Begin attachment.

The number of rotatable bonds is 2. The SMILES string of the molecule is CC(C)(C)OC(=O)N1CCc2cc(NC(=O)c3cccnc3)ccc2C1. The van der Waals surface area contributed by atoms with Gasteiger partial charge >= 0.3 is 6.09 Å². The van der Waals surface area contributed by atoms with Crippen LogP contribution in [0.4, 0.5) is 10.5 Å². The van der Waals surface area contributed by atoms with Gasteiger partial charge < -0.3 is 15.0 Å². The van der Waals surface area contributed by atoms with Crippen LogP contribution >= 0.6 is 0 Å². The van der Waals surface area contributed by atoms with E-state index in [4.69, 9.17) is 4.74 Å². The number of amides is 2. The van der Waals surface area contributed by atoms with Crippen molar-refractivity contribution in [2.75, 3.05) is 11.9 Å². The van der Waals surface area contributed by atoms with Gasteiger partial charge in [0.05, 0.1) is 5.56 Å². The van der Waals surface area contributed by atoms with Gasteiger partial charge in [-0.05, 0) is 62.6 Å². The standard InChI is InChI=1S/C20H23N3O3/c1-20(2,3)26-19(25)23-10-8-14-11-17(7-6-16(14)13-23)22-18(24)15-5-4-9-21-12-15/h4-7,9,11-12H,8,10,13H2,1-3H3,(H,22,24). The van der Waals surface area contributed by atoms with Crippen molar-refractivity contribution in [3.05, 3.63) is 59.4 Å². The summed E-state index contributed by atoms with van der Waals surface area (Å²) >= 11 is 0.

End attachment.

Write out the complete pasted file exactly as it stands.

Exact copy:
The number of rotatable bonds is 2. The SMILES string of the molecule is CC(C)(C)OC(=O)N1CCc2cc(NC(=O)c3cccnc3)ccc2C1. The van der Waals surface area contributed by atoms with Gasteiger partial charge >= 0.3 is 6.09 Å². The van der Waals surface area contributed by atoms with Crippen LogP contribution in [0.4, 0.5) is 10.5 Å². The van der Waals surface area contributed by atoms with Gasteiger partial charge < -0.3 is 15.0 Å². The van der Waals surface area contributed by atoms with Crippen LogP contribution >= 0.6 is 0 Å². The van der Waals surface area contributed by atoms with E-state index in [4.69, 9.17) is 4.74 Å². The number of amides is 2. The van der Waals surface area contributed by atoms with Crippen molar-refractivity contribution in [2.75, 3.05) is 11.9 Å². The van der Waals surface area contributed by atoms with Gasteiger partial charge in [0.05, 0.1) is 5.56 Å². The van der Waals surface area contributed by atoms with Gasteiger partial charge in [-0.05, 0) is 62.6 Å². The standard InChI is InChI=1S/C20H23N3O3/c1-20(2,3)26-19(25)23-10-8-14-11-17(7-6-16(14)13-23)22-18(24)15-5-4-9-21-12-15/h4-7,9,11-12H,8,10,13H2,1-3H3,(H,22,24). The van der Waals surface area contributed by atoms with Crippen molar-refractivity contribution in [3.05, 3.63) is 59.4 Å². The summed E-state index contributed by atoms with van der Waals surface area (Å²) >= 11 is 0.